6 Min Read
CASTLEPOLLARD Ireland (Reuters) - In the leafy grounds of a center for the disabled in rural central Ireland, a small tombstone hints at the building's previous role as a "mother-and-baby home". It reads: "In Memory of God's Special Angels".
No names, no dates, just an acknowledgement that buried in the garden of the Manor House in Castlepollard are children born to unwed mothers at the Church-run institutions that dotted Ireland half a century ago.
The discovery of a mass grave at a similar home, two hours drive to the west in the small town of Tuam, has prompted the Irish to ask why so many babies died, anonymously, in the care of the Catholic Church that was once a pillar of respectability.
"If something happened in Tuam, it probably happened in other mother-and-baby homes around the country," said Archbishop of Dublin Diarmuid Martin, who has seen the Church's authority shattered by revelations of sex abuse by priests and cruelty at so-called Magdalene laundries where "fallen women" were forced to work in harsh conditions.
"All the indications are that those who were running the institutions didn't understand or did not want to understand how you looked after children and how you examined the special care children needed at that early stage," Martin told national broadcaster RTE.
The 796 child deaths detailed by an amateur historian at Tuam from 1925 to 1961 has highlighted a mortality rate among "illegitimate" infants that academics describe as "staggering".
Government records show that throughout the 1930s, 40s and 50s, the rate was often more than five times that of children born to married parents. On average, more than one in four children born out of wedlock died.
Ireland was not alone in having a high fatality rate among this vulnerable group, however the 295 deaths per 1,000 illegitimate births recorded in 1929, for example, was more than double the 140 in Northern Ireland or 105 in England, research by University College Dublin historian Lindsey Earner-Byrne showed.
The revelations have forced modern Ireland to take an uncomfortable look back just a generation ago at the treatment of pregnant single women, who were seen as deeply immoral, and their children, regarded as a drain on public finances.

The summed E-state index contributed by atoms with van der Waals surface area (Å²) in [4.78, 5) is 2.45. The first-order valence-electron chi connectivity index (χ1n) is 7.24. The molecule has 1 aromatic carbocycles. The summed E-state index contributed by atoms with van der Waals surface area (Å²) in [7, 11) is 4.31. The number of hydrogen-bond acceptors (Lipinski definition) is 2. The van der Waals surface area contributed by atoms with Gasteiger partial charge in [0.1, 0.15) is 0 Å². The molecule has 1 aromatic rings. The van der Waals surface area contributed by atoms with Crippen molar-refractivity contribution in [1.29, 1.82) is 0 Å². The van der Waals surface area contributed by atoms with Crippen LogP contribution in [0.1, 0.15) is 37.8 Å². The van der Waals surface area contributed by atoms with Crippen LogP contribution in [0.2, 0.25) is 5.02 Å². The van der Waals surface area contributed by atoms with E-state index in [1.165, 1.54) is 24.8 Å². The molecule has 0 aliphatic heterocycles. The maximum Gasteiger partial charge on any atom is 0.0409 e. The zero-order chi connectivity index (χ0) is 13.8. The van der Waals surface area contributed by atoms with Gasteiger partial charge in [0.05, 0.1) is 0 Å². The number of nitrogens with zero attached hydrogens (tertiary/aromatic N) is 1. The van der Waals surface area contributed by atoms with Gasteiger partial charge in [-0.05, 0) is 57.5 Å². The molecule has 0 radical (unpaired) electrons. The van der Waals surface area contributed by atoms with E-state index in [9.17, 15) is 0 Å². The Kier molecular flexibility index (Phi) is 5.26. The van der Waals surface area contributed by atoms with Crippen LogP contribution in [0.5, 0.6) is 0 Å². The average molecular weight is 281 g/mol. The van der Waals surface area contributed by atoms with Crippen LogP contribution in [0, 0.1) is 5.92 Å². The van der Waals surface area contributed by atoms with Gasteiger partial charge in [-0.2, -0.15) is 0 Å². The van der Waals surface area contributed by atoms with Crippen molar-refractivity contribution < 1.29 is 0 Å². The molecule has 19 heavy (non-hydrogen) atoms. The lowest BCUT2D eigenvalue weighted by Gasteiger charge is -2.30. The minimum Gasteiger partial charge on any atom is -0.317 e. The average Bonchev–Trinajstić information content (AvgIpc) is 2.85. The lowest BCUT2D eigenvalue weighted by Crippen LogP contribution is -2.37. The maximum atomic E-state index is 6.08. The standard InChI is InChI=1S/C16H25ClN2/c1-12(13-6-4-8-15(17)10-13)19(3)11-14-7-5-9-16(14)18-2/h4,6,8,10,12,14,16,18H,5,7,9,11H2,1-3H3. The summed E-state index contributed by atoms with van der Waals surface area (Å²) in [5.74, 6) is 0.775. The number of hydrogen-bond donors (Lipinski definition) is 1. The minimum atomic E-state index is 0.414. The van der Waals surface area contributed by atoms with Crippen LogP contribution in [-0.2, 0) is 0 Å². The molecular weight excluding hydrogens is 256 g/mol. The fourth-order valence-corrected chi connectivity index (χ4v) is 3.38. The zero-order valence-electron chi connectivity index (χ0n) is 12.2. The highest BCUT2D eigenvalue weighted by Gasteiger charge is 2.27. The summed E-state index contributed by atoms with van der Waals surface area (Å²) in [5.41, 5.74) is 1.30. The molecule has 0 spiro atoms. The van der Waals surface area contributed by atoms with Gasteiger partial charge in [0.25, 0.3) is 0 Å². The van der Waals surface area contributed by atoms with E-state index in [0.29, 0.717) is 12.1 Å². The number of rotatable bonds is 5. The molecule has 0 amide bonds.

Of the 796 death certificates collated by amateur historian Catherine Corless, gastroenteritis, bronchitis and malnutrition were common causes of death among newborns and young children. Illness apparently spread rapidly in the homes.
"There but for the grace of God, I would have been under the ground too," Mari Steed, who was born in a mother-and-baby home, in the County Cork town of Bessborough, in 1960, told Reuters by telephone from her home in Philadelphia.
"In the year I was born things had gotten a little better and I was actually delivered by Caesarean section at a hospital so I can only thank the faiths that they had the common sense to realize that my mother couldn't deliver me at Bessborough."
In a memoir of her time at Bessborough in the early 1950s, midwife June Goulding described a tough regime where women, stripped of their identities, suffered through labor often unattended and almost always without basic medical treatments.
Recalling their post-natal care, she wrote how some babies, rather than being fed by their own mothers, were simply passed around to any resident capable of breastfeeding.
In some cases, babies were subjected to vaccine trials. Steed said GlaxoSmithKline, which took over the drug firm that ran the trials, Burroughs Welcome, confirmed to her that she was among the infants experimented upon.
A spokesman for GSK said the activities, if true, were "very distressing" and that it would cooperate with any investigation.
The homes also facilitated thousands of adoptions, in many cases compelling unwed mothers to give up their babies. Some 90 percent of children born outside marriage were adopted in the two decades after adoption was explicitly legalized in 1953.
While run by nuns, the "mother-and-baby" homes received state funding and, as adoption agencies, were also regulated by the state. There was "a sort of collusion" between church and state, according to Archbishop Martin, stretching from church leaders and government ministers to powerful civil servants.
"The fact that the moral connotations of the 'problem of the unmarried mother' had real and deadly consequences did little to spur action," University College Dublin's Earner-Byrne wrote in her 2007 book 'Mother and Child'.
"Dereliction of duty in this regard characterized all administrations until the 1970s. It was cheaper, in monetary terms, to allow the problem of the unmarried mother float in a moral never-never land."
Ireland's government, whose predecessors only extended child benefit payments to unmarried women in 1973, after the homes had closed, is considering an inquiry into what it called the "deeply disturbing" discovery in Tuam.
The Church has called for a comprehensive independent investigation into the child deaths and the adoption system. Public outcry may leave the government little choice.
"I honestly believe that governments have been too afraid to lift the lid, knowing the type of atrocities they would likely find," said Steed, in Philadelphia, who spent 10 years navigating Ireland's archaic tracing system to find her birth mother who was forced to give her up at 18 months.
"Now I think we're at a tipping point where there's just no choice left. You have to do it."
Additional reporting by Ben Hirschler in London; Editing by Robin Pomeroy